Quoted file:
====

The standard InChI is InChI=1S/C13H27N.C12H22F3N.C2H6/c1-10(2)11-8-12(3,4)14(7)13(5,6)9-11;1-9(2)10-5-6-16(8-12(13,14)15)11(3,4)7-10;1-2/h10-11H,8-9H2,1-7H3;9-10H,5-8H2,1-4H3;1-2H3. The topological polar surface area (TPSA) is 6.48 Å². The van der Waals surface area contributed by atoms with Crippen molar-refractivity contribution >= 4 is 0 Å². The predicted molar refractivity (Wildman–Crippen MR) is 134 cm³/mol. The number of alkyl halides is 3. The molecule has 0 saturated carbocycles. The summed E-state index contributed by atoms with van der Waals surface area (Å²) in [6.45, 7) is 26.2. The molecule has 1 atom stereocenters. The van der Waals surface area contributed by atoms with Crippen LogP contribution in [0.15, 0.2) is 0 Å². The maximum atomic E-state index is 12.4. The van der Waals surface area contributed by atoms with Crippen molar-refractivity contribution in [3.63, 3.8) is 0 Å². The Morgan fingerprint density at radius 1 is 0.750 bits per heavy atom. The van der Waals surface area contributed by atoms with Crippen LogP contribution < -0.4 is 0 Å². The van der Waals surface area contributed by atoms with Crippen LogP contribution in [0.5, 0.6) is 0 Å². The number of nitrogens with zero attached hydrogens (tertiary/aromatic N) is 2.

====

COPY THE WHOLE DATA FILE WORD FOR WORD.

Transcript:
The standard InChI is InChI=1S/C13H27N.C12H22F3N.C2H6/c1-10(2)11-8-12(3,4)14(7)13(5,6)9-11;1-9(2)10-5-6-16(8-12(13,14)15)11(3,4)7-10;1-2/h10-11H,8-9H2,1-7H3;9-10H,5-8H2,1-4H3;1-2H3. The topological polar surface area (TPSA) is 6.48 Å². The van der Waals surface area contributed by atoms with Crippen molar-refractivity contribution >= 4 is 0 Å². The predicted molar refractivity (Wildman–Crippen MR) is 134 cm³/mol. The number of alkyl halides is 3. The molecule has 0 saturated carbocycles. The summed E-state index contributed by atoms with van der Waals surface area (Å²) in [6.45, 7) is 26.2. The molecule has 1 atom stereocenters. The van der Waals surface area contributed by atoms with Crippen LogP contribution in [0.15, 0.2) is 0 Å². The maximum atomic E-state index is 12.4. The van der Waals surface area contributed by atoms with Crippen molar-refractivity contribution in [3.63, 3.8) is 0 Å². The Morgan fingerprint density at radius 1 is 0.750 bits per heavy atom. The van der Waals surface area contributed by atoms with Crippen LogP contribution < -0.4 is 0 Å². The van der Waals surface area contributed by atoms with Crippen LogP contribution in [0.5, 0.6) is 0 Å². The number of nitrogens with zero attached hydrogens (tertiary/aromatic N) is 2.